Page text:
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perennial seedlings hiding away here in the shade.  The tin bath in the foreground is probably going to be used as a small pond which will take the rain water collected by the shed guttering.  We are trying it out at the moment to decide if we think it is a good idea.

So this is my garden at mid-year.  Please feel free to join in with this meme.  You can use it however you like all I ask is that you link to this post from yours and add a link to your post in the comments box so we can all come and have a nose around your space.

 

My Garden this Weekend – 1st June 2014

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After all the rain and cool temperatures we have had it has been a lovely warm weekend; even at times, dare I say it, too warm for gardening.  Saturday was spent at the local HPS group meeting which I always enjoy as I rarely come away without learning something.  I also inevitably come home with some plants despite telling myself there really is no more room.  This week’s purchases are an Iris Louisiana ‘Sinfonietta’ and a Phyteuma scheuchzeri.  Apparently the Iris Louisiana likes the same conditions as Iris Siberica and will cope with a little flooding from time to time.

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This photo doesn’t convey the wonderful iridescent blue of the flowers which in fact almost match the pot.  It is such a wonderful blue that Bob Brown made me go outside to admire the plant before I bought it. Anyway it is planted in the corner of the patio and fingers crossed it will do well.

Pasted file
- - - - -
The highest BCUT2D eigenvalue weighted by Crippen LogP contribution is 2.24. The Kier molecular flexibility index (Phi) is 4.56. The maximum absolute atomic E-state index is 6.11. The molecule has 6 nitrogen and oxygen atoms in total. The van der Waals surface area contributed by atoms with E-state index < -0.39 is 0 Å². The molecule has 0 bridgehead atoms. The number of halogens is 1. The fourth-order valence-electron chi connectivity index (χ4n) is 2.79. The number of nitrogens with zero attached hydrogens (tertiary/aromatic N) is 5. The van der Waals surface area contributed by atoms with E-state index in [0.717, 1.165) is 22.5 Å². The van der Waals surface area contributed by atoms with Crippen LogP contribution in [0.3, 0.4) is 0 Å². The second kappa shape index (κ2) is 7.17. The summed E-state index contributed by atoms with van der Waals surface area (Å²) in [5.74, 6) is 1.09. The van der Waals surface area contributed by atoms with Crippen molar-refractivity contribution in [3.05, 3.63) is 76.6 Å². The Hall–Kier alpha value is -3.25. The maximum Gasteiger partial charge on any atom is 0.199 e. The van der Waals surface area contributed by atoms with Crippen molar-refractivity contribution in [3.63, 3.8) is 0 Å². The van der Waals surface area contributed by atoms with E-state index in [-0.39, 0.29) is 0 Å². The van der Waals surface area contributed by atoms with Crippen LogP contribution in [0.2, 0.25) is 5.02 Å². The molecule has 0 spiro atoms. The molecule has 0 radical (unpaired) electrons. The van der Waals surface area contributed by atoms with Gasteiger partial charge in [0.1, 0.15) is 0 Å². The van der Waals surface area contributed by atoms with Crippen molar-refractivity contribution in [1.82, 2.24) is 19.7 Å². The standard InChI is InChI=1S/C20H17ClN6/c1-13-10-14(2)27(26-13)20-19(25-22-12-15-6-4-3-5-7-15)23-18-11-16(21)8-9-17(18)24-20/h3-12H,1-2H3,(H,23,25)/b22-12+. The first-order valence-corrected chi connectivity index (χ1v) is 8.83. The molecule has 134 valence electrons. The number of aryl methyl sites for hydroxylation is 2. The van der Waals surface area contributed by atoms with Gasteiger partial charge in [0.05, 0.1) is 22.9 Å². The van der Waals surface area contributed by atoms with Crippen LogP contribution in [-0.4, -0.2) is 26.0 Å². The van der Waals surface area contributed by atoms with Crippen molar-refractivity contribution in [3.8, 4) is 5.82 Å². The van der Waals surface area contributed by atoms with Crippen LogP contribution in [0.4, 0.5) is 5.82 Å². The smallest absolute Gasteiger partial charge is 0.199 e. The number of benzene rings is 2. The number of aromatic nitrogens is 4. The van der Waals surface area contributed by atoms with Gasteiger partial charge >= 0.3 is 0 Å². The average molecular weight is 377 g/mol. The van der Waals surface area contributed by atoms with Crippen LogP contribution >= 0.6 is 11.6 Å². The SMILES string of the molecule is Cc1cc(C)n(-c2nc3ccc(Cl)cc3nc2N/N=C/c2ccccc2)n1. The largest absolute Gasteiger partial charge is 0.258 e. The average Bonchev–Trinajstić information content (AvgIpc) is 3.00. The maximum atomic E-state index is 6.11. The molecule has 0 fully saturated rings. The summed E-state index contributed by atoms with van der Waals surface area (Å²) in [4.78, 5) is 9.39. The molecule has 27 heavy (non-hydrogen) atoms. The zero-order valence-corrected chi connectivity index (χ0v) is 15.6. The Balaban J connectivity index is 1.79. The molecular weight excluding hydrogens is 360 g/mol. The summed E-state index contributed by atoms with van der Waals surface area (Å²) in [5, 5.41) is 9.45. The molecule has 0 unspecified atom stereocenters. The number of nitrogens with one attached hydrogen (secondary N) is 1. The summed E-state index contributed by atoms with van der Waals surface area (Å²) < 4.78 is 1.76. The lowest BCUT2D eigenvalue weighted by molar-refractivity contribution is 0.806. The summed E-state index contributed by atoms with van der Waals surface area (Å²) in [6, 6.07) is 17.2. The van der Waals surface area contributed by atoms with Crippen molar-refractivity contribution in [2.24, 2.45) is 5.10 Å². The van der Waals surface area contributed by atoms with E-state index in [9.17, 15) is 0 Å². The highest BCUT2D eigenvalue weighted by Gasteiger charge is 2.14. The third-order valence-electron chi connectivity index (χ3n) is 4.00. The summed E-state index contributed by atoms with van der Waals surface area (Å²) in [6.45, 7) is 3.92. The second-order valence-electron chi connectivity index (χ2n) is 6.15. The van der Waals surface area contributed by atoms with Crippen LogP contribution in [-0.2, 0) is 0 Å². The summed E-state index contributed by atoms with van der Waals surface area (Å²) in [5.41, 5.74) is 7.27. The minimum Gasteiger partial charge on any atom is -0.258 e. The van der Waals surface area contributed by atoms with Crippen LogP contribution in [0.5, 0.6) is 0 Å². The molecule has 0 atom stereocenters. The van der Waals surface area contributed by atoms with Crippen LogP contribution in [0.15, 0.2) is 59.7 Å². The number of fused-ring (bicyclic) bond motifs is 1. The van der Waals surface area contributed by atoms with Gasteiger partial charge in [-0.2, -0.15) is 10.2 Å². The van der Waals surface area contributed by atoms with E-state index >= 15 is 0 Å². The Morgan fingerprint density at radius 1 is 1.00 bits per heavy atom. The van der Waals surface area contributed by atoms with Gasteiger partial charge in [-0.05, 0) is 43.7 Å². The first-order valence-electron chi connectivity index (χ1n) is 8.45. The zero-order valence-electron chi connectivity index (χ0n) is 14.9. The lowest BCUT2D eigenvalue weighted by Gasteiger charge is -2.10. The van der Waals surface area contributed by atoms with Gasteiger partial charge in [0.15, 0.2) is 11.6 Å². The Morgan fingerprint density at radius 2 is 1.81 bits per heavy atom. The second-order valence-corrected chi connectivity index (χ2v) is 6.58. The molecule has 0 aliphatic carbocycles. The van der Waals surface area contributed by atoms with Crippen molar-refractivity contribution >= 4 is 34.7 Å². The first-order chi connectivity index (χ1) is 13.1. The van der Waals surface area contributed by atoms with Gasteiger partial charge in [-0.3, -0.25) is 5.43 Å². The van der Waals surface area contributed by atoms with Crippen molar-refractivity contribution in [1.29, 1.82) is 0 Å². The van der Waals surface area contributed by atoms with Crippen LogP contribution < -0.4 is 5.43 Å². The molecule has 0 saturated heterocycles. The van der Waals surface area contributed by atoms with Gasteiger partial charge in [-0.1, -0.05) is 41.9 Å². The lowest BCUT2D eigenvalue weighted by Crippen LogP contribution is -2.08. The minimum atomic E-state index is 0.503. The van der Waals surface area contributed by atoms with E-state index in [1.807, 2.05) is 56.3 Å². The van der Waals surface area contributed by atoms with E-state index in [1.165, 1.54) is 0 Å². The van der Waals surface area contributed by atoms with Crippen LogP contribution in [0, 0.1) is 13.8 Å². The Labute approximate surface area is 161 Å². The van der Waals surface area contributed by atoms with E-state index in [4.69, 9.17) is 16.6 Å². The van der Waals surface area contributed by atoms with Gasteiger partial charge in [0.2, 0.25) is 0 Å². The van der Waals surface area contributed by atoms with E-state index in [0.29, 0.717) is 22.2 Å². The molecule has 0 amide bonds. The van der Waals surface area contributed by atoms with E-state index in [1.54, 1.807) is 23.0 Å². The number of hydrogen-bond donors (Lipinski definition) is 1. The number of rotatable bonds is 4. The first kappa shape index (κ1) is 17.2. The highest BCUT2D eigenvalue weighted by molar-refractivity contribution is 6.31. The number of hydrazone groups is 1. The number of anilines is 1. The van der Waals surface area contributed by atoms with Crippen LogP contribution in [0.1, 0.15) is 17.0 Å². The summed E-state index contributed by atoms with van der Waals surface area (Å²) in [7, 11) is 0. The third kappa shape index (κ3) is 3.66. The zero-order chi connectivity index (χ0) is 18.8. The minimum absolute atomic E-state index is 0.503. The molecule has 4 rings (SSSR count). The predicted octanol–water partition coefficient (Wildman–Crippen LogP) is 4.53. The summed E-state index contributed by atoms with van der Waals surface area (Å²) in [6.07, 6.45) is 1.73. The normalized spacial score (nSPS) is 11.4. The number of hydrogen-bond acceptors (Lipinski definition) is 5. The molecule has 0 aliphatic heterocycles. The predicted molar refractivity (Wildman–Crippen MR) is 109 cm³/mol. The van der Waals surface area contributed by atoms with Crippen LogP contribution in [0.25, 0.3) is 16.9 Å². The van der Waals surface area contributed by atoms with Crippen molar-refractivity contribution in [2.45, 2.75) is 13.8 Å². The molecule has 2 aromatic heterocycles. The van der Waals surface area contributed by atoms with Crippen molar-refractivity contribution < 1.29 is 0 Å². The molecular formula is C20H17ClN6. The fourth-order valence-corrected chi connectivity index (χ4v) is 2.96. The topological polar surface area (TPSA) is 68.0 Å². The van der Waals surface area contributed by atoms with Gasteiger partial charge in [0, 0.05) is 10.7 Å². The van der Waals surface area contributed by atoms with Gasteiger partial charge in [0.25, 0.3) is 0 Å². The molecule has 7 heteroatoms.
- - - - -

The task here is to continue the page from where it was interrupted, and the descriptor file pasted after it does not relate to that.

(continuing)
imageI also wired up the side fence and planted a Rosa mutabilis which hopefully will spread to cover the fence under the neighbour’s Photinia – I think the colours will complement each other.  I then planted out some Aeoniums in the succulent border in the front garden and moved most of the other succulents out of the greenhouse placing them around the patio and up the steps.

To continue the small planting theme I also emptied out the spring bedding in the Jasmine planter and replaced it with Begonias.  This is a repeat of what I did last year which isn’t very original but it worked well and I walked round and round the garden centre and imagenothing really inspired me.  I sense that any interest in bedding I may have had is waning and I am tending towards more permanent plantings in pots.